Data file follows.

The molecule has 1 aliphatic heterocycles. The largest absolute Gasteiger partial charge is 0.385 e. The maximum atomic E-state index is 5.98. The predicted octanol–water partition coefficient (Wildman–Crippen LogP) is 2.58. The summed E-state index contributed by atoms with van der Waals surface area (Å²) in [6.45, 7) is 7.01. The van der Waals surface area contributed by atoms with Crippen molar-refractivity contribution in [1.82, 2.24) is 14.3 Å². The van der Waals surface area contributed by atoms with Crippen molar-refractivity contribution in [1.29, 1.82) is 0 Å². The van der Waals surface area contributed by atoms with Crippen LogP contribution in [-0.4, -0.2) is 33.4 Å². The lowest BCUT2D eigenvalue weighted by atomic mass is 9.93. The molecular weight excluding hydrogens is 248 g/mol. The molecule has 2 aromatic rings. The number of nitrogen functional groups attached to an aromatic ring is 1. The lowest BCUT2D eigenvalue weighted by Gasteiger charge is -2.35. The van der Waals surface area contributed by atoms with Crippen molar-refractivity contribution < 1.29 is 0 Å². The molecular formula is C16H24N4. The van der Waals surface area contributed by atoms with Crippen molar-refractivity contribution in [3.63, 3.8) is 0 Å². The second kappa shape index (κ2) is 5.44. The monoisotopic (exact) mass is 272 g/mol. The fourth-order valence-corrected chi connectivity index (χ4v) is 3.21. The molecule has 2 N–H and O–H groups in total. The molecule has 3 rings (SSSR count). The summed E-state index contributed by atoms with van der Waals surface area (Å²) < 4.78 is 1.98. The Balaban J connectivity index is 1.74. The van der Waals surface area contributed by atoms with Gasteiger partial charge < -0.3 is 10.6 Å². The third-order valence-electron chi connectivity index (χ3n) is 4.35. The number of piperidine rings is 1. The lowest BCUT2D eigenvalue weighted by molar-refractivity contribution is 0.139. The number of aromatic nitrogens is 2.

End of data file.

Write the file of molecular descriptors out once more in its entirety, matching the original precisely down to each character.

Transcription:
The molecule has 1 aliphatic heterocycles. The largest absolute Gasteiger partial charge is 0.385 e. The maximum atomic E-state index is 5.98. The predicted octanol–water partition coefficient (Wildman–Crippen LogP) is 2.58. The summed E-state index contributed by atoms with van der Waals surface area (Å²) in [6.45, 7) is 7.01. The van der Waals surface area contributed by atoms with Crippen molar-refractivity contribution in [1.82, 2.24) is 14.3 Å². The van der Waals surface area contributed by atoms with Crippen molar-refractivity contribution in [1.29, 1.82) is 0 Å². The van der Waals surface area contributed by atoms with Crippen LogP contribution in [-0.4, -0.2) is 33.4 Å². The lowest BCUT2D eigenvalue weighted by atomic mass is 9.93. The molecular weight excluding hydrogens is 248 g/mol. The molecule has 2 aromatic rings. The number of nitrogen functional groups attached to an aromatic ring is 1. The lowest BCUT2D eigenvalue weighted by Gasteiger charge is -2.35. The van der Waals surface area contributed by atoms with Crippen molar-refractivity contribution < 1.29 is 0 Å². The molecular formula is C16H24N4. The van der Waals surface area contributed by atoms with Crippen molar-refractivity contribution in [3.63, 3.8) is 0 Å². The second kappa shape index (κ2) is 5.44. The monoisotopic (exact) mass is 272 g/mol. The fourth-order valence-corrected chi connectivity index (χ4v) is 3.21. The molecule has 2 N–H and O–H groups in total. The molecule has 3 rings (SSSR count). The summed E-state index contributed by atoms with van der Waals surface area (Å²) < 4.78 is 1.98. The Balaban J connectivity index is 1.74. The van der Waals surface area contributed by atoms with Gasteiger partial charge < -0.3 is 10.6 Å². The third-order valence-electron chi connectivity index (χ3n) is 4.35. The number of piperidine rings is 1. The lowest BCUT2D eigenvalue weighted by molar-refractivity contribution is 0.139. The number of aromatic nitrogens is 2.